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Re: NAT detection
- To: misc_(_at_)_openbsd_(_dot_)_org
- Subject: Re: NAT detection
- From: Marcus Watts <mdw_(_at_)_umich_(_dot_)_edu>
- Date: Tue, 03 Dec 2002 19:47:48 -0500
"YB" Jean-Yves Burlett <jean-yves_(_at_)_burlett_(_dot_)_org>
"RI" == Rossen Iliev <roko_(_at_)_gisbex_(_dot_)_com> write:
RI> It's a stupid question, but I want to be sure that there is no
RI> way for my ISP to detect the NAT server on my side?
YB> I think it can still be detectable based on traffic utilisation
YB> Even more simply : if you have, say, 2 computers behind the NAT that
YB> connect on your ISP's SMTP server and say HELO w/ a different name in
YB> a reasonably short amount of time, it can be a clue too.
YB> I don't think ISPs are that annoying w/ people doing NAT if they are
YB> not using their account to the max 24/7 like if you were doing a lot
YB> of p2p, etc.
I can think of at least 4 ways an ISP might be able to detect a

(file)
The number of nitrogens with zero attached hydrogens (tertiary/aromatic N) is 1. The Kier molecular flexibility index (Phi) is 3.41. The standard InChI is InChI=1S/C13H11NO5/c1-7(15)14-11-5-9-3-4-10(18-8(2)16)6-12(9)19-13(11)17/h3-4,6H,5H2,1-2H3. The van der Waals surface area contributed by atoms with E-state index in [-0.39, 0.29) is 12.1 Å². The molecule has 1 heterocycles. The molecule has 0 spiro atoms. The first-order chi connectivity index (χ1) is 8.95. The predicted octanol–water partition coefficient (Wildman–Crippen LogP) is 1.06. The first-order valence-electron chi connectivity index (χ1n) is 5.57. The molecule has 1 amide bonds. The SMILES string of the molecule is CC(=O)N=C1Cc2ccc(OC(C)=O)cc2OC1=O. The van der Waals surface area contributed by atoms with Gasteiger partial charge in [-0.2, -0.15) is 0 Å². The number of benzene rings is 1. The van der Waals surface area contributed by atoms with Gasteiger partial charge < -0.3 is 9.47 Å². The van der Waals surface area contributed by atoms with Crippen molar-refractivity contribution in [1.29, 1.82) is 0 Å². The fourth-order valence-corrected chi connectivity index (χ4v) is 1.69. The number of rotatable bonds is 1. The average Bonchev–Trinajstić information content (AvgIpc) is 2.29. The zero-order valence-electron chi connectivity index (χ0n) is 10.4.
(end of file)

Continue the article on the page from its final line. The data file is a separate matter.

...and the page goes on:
NAT (or "something"):
(1) mac address -- who assigned the ethernet address your NAT box
owns? Is there anything special about it?
(2) IP differences. Different IP stacks will generate
IP packets with slightly different contents
or otherwise behave differently. For instance,
some set DF, some don't, TTL may have different
values, etc. Even if your computers all run the
same TCP stack, your NAT box might change some
of these, but not others, which might in itself
indicate something is up.
(3) time delay. A NAT box is going to introduce an
unavoidable delay in packet propagation, which
is going to increase local round-trip delay.
(4) HTTP differences. Many browsers insert assorted
library and application versioning data into the HTTP
headers; multiple nearly simultaneous tcp streams
with different browser information fields
would suggest different computers or at least